Studies Contradict Trump Claim That Voter Fraud Is ‘Very, Very Common’
Donald Trump is insisting voter fraud does, indeed, pose a significant threat to the integrity of the U.S. electoral system, claiming the election could be rigged “at the polling booths” despite a lack of evidence and experts’ insistence to the contrary.
Speaking at a rally Monday night in Green Bay, Wisconsin, Trump doubled down on his widely condemned attempts to undermine the election’s outcome, which are unprecedented in modern presidential politics.
“They even want to try to rig the election at the polling booths. And believe me, there’s a lot going on,” Trump told a rowdy audience. “Do you ever hear these people? They say there’s nothing’s going on. People that have died 10 years ago are still voting. Illegal immigrants are voting. I mean, where are the street smarts of some of these politicians?”
“So many cities are corrupt,” he added, “and voter fraud is very, very common.”
For days, Trump’s allies have been insisting that the GOP nominee’s escalating complaints about a “rigged” election were meant to refer to what they see as the media’s bias against the Republican candidate and preference for his Democratic rival, Hillary Clinton.
But Trump, who has repeatedly asked his supporters to keep an eye out for fraud on Election Day and make sure things are on “the up-and-up,” has made clear he also has concerns about the integrity of the voting system—especially in cities, like Philadelphia, with large minority populations.
“Of course there is large scale voter fraud happening on and before election day,” he tweeted earlier Monday. “Why do Republican leaders deny what is going on? So naive!”
At his rally Monday night, which was interrupted repeatedly by protesters, Trump cited research from the Pew Center that had been featured in a report meant to highlight antiquated voter registration systems “plagued with errors and inefficiencies.”
The 2012 study found that approximately 24 million—or one of every eight—voter registrations were no longer valid or significantly inaccurate. It also found that more than 1.8 million dead people were listed as voters and that approximately 2.75 million people were registered in more than one state. But the report cited no evidence that those errors had contributed to any significant voter fraud. Instead, it pointed to estimates that at least 51 million U.S. citizens are eligible but not registered to vote.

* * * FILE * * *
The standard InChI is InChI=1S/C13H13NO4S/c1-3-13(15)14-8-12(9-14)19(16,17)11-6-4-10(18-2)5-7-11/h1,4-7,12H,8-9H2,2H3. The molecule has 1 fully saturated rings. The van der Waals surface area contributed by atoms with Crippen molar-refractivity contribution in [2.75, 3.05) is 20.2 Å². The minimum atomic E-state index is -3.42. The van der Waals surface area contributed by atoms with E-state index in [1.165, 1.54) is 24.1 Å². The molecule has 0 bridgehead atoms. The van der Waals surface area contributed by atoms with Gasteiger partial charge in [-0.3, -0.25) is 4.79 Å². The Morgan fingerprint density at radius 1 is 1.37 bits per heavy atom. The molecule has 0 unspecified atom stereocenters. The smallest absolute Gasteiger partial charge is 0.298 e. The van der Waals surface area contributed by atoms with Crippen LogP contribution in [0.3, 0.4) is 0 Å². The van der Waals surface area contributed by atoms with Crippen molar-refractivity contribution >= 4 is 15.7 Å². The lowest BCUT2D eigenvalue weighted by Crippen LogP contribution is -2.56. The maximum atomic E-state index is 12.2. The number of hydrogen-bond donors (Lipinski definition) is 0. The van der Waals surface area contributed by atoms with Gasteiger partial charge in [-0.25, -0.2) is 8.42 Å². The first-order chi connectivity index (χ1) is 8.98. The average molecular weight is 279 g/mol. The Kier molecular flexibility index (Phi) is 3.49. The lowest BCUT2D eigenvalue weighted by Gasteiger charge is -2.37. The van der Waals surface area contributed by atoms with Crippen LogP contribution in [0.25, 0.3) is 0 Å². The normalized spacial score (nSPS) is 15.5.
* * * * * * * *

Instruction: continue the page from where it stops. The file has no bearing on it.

Trump also cited a controversial 2014 op-ed in The Washington Post by a group of professors at Old Dominion University promoting their research concluding that “enough” non-citizens have voted in recent elections that their participation could plausibly change the outcome of close elections.
Among their claims: Because non-citizens tend to favor Democrats, their votes could have been responsible for President Barack Obama’s 2008 victory in North Carolina.
There is no evidence the latter is the case—and the article spawned so much backlash over its methods and conclusions that the authors were prompted to issue a follow-up defense.
Most experts say voter fraud is extremely rare in the U.S., with one study by a Loyola Law School professor finding just 31 known cases of impersonation fraud out of 1 billion votes cast in U.S. elections between 2000 and 2014.